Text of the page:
Q:  Big Question!!!!  Are you guys planning on diving the Great Barrier Reef?  I haven’t seen anything about Australia in the site’s plans, but for avid divers isn’t it a dream?  And you’ll pretty much be right there, right?  Just curious.

A:  Yes.  We’re hoping to do that.  Where exactly we cross the reef depends on our route after New Zealand, which is far from finalized.  Recently Australia has been making things a bit more difficult for visiting boats and New Guinea would be an interesting place to see, so our route may go something like New Zealand – Fiji – Vanuatu – New Guinea – Australia – Indonesia – etc. but that’s just one possibility.  Many of the popular tourist destinations in Australia (e.g. Sydney) are farther south than is convenient for us to sail given our current plans.  Although we have a high-level route based on the seasons, where exactly we’re going to stop isn’t always easy to predict because of what we learn along the way from other sailors, locals, and our own research.


Here are answers to some more good questions.  The first few are from Dawn and the last one is from Margo.

Q:  How do you dispose of your trash? How do you keep it from smelling if you have to store it?

A:  Good question.  First, there are regulations that allow us to throw some of it overboard when we’re offshore.  Less than 12 miles offshore, no garbage dumping is allowed.  Between 12 and 25 miles, you can dump some things if they’re ground to less than one inch.  We don’t have a trash grinder like a cruise ship would, so that really don’t apply to us.  More than 25 miles offshore, you can dump most things except plastic and synthetic materials.  When we’re that far offshore we toss things like paper, cardboard, organic waste, and tin cans (with holes punched in them so they don’t float) overboard.  Plastics and things that seem like they won’t decompose or aren’t metal go into a trashbag.  We keep the trashbags in the port bow locker and take them ashore for disposal when we reach land.  We don’t generate that much trash, so there are usually never more than a couple bags waiting to go ashore.  It’s free to take trash ashore in most places, but occasionally there’s a charge.

Q:  Do you vote on when your going to move on from a place?

A:  Yes.  We generally talk over what might be the next stop, how interested we are in spending time there given what we’ve learned about it, and how interested we are in staying put.  We learn things along the way from other cruisers, locals, the internet, and books.  We also have a loose overall itinerary that allows us to leave for New Zealand from Tonga before the hurricane season is over.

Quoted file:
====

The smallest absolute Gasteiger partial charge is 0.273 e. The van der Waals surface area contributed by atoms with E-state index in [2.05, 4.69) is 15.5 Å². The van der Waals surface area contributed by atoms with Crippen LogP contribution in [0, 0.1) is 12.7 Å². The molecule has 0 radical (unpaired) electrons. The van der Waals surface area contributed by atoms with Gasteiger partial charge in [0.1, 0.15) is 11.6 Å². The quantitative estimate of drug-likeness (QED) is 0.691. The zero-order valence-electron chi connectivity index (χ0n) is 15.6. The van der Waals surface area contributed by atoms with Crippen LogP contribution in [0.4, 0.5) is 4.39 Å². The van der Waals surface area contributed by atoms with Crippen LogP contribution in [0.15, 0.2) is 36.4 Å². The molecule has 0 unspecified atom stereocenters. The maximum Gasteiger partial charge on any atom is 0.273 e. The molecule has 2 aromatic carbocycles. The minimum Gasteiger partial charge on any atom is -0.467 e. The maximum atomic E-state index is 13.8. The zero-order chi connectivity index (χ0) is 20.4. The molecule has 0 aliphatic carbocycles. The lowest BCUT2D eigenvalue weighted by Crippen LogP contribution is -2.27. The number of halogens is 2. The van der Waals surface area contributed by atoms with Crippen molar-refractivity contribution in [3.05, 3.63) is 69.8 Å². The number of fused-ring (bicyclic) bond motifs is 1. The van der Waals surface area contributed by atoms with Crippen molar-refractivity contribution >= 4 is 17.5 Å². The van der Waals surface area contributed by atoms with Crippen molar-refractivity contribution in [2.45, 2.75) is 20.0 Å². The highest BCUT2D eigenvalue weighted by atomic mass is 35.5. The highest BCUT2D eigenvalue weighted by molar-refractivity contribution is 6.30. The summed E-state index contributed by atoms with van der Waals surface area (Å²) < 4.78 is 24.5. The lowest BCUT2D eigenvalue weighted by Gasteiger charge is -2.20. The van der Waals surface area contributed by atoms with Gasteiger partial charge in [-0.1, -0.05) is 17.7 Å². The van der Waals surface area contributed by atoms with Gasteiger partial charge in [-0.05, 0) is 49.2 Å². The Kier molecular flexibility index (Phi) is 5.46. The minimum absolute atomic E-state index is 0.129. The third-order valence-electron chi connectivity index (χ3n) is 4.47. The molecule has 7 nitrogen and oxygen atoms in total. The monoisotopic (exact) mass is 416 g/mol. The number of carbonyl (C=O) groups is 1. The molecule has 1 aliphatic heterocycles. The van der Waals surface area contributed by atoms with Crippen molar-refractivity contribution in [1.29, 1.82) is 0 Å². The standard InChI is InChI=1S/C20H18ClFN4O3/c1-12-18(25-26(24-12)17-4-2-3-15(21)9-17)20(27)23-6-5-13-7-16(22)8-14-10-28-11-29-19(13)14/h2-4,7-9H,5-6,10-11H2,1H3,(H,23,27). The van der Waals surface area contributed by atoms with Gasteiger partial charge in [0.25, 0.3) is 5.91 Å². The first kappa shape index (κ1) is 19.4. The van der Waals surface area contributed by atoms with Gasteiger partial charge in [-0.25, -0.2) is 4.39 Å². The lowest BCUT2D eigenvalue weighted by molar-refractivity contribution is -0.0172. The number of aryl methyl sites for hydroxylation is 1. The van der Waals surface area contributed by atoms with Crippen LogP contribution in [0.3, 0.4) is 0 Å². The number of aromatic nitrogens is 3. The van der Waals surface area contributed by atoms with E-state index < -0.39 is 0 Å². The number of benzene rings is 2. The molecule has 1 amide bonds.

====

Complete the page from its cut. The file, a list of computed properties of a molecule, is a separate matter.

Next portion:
Q:  Some pics of the living quarters would be interesting to see.

A:  OK…  Here are a few inside pics…

DSC01818 Port side of the salon

DSC01827 Starboard side of the salon

DSC01830 Galley

DSC01831 Our cabin.  The bunk is to the right and there are some small shelves below it.

DSC01832 Queen size bunk (there are four).  Lauren and I are in the port forward cabin, Tiff & Wes have the starboard forward, tools, parts, and hardware are in the port aft, and dive gear, folding bikes, etc. are in the starboard aft.

Q:  I have been thinking about a lot about weather and perceptions of paradise both real and imagined and wondered if you could give me your thoughts. It started with a remembrance of a man I used to work with. He had spent several years as a youngster living on an island in the South Pacific. His father was in the US Navy and he was stationed there. He used to tell me about how much he hated living there. He said people think it’s paradise but they are so wrong. After walking around the island, which took him about 45 minutes, there was absolutely nothing to do. His big game was kicking an empty can of Spam around on the beach and wishing something would come up out of the ocean and attack him…or swim away with him or anything! Everyday was the same….same weather…same food..same people etc. He said it was dirty(waste of course is a big problem) and people were so bored that all they could do was drink to drown their sorrows. And why do people who live on an island surrounded by fish eat Spam and so much meat? Now obviously that was his view as a 10 year old.